I want to talk with you tonight about the most glaring failure of American foreign policy today - about a disaster that threatens the security of the whole Western Hemisphere - about a Communist menace that has been permitted to arise under our very noses, only 90 miles from our shores. I am talking about the one friendly island that our own shortsighted policies helped make communism's first Caribbean base: the island of Cuba.
Two years ago in September of 1958 - bands of bearded rebels descended from Cuba's Sierra Maestra Mountains and began their long march on Havana - a march which ended in the overthrow of the brutal, bloody, and despotic dictatorship of Fulgencio Batista.
The slogans, the manifestos, and the broadcasts of this revolution reflected the deepest aspirations of the Cuban people. They promised individual liberty and free elections. They promised an end to harsh police-state tactics. They promised a better life for a people long oppressed by both economic and political tyranny.
But in the 2 years since that revolution swept Fidel Castro into power, those promises have all been broken. There have been no free elections - and there will be none as long as Castro rules. All political parties - with the exception of the Communist Party - have been destroyed. All political dissenters have been executed, imprisoned, or exiled. All academic freedom has been eliminated. All major newspapers and radio stations have been seized. And all of Cuba is in the iron grip of a Communist-oriented police state.
Castro and his gang have betrayed the ideals of the Cuban revolution and the hopes of the Cuban people.
But Castro is not just another Latin American dictator - a petty tyrant bent merely on personal power and gain. His ambitions extend far beyond his own shores. He has transformed the island of Cuba into a hostile and militant Communist satellite - a base from which to carry Communist infiltration and subversion throughout the Americas. With guidance, support, and arms from Moscow and Peiping, he has made anti-Americanism a sign of loyalty and anti-communism a punishable crime - confiscated over a billion dollars' worth of American property - threatened the existence of our naval base at Guantanamo - and rattled red rockets at the United States, which can hardly close its eyes to a potential enemy missile or submarine base only 90 miles from our shores.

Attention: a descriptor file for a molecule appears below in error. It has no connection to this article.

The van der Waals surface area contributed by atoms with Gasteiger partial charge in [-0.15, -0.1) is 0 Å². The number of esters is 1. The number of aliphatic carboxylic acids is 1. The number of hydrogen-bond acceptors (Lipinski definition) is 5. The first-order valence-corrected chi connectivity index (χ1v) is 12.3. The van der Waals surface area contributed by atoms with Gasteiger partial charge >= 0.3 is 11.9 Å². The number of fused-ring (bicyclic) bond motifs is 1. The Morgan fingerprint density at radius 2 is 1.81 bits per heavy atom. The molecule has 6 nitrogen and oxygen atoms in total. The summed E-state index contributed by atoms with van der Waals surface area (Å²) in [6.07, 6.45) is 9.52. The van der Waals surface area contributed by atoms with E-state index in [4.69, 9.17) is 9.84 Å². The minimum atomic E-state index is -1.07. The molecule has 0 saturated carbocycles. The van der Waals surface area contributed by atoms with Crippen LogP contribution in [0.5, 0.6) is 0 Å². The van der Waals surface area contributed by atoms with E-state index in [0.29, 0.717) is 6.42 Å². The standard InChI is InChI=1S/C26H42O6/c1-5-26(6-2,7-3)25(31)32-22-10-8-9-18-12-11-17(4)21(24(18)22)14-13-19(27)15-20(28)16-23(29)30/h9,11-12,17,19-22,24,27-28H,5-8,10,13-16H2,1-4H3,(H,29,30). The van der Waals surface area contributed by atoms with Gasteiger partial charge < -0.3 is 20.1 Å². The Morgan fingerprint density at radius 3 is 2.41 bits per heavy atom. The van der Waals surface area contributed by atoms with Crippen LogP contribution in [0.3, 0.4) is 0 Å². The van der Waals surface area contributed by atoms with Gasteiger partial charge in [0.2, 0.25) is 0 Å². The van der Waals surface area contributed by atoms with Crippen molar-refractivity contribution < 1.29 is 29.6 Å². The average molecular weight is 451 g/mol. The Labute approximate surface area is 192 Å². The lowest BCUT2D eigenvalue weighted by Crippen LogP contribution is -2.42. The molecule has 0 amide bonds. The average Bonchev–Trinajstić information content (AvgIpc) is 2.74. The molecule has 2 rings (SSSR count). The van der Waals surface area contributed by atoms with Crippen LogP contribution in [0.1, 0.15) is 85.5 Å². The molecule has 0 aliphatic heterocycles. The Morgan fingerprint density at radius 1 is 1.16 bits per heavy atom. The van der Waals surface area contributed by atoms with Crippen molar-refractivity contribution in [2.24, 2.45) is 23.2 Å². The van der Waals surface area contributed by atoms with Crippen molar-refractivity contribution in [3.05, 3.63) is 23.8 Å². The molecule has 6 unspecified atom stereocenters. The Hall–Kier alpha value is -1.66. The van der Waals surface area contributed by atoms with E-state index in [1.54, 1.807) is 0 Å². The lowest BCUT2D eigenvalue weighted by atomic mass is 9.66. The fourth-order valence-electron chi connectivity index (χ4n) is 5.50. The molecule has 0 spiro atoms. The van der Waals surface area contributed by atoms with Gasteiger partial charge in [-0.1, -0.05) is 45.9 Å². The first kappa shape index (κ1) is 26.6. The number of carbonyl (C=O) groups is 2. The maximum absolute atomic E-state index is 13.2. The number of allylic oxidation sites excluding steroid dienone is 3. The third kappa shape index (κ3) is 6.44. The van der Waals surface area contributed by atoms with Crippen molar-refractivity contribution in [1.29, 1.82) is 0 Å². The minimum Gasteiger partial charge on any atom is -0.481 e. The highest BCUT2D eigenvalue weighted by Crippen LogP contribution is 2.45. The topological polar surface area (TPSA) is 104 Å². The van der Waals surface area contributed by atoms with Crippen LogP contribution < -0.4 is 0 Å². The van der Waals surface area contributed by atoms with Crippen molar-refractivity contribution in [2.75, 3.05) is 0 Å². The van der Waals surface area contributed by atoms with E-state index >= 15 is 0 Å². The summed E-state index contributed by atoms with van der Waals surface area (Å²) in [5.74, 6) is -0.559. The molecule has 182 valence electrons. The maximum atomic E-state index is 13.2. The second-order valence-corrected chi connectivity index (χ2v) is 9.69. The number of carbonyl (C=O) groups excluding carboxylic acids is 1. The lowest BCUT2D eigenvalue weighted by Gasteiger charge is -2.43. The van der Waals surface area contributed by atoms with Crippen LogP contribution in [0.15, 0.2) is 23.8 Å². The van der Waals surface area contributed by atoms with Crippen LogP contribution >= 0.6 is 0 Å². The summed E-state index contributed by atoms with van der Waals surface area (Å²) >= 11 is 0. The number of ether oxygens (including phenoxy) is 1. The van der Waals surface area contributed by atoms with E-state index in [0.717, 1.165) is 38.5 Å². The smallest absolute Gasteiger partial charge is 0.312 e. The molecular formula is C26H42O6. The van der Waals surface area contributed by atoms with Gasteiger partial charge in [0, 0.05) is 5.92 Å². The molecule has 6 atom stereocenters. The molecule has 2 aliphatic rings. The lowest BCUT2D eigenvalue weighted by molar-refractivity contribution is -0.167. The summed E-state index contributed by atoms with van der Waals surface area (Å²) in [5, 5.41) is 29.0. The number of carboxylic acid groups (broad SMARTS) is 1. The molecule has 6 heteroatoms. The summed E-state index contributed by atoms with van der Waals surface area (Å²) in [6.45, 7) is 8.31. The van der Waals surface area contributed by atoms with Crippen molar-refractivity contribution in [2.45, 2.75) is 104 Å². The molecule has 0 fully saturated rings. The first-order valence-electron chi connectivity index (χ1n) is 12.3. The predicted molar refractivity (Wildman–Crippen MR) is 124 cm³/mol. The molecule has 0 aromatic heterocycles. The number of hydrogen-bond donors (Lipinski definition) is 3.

He has transformed the island into a supply depot for Communist arms and operations throughout South America - recruiting small bands of Communist-directed revolutionaries to serve as the nucleus of future Latin revolutions. "This army," Castro has boasted, "begins in Cuba and ends in Argentina." His abusive anti-American and pro-Communist messages are carried in books and newspapers shipped to every corner of the hemisphere - often concealed in diplomatic pouches - and handed out together with Soviet propaganda by the Cuban embassies. Presna Latina - Latin America's largest news agency, controlled from Havana - carries anti-American and pro-Soviet dispatches throughout the hemisphere. And Radio Mambi - the anchor station of a network which will be beamed at the entire South American continent - broadcasts constant attacks on the United States and the leaders of every Latin American democracy.
Exploiting the twin themes of human misery and Yankee hatred, Castro's campaign has met with success in almost every country - in Brazil, where both Presidential candidates found it politically expedient to appeal to pro-Castro and anti-American elements in the electorate - in Mexico, where anti-American riots followed pressure on a pro-Castro spokesman - in Guatemala, where Castro-equipped revolutionaries are a real menace - in Uruguay, where a general strike was threatened if Castro was not supported at the San Jose Conference. And - at the same foreign ministers' conferenc - the United States suffered one of its few diplomatic defeats in the history of inter-American relations, when it was forced to withdraw its protest over Communist efforts in this hemisphere.
This is a critical situation - to find so dangerous an enemy on our very doorstep. The American people want to know how this was permitted to happen - how the Iron Curtain could have advanced almost to our front yard. They want to know the truth - and I believe that they are entitled to the truth. It is not enough to blame it on unknown State Department personnel. Major policy on issues such as Cuban security is made at the highest levels - in the National Security Council and elsewhere - and it is the party in power which must accept full responsibility for this disaster.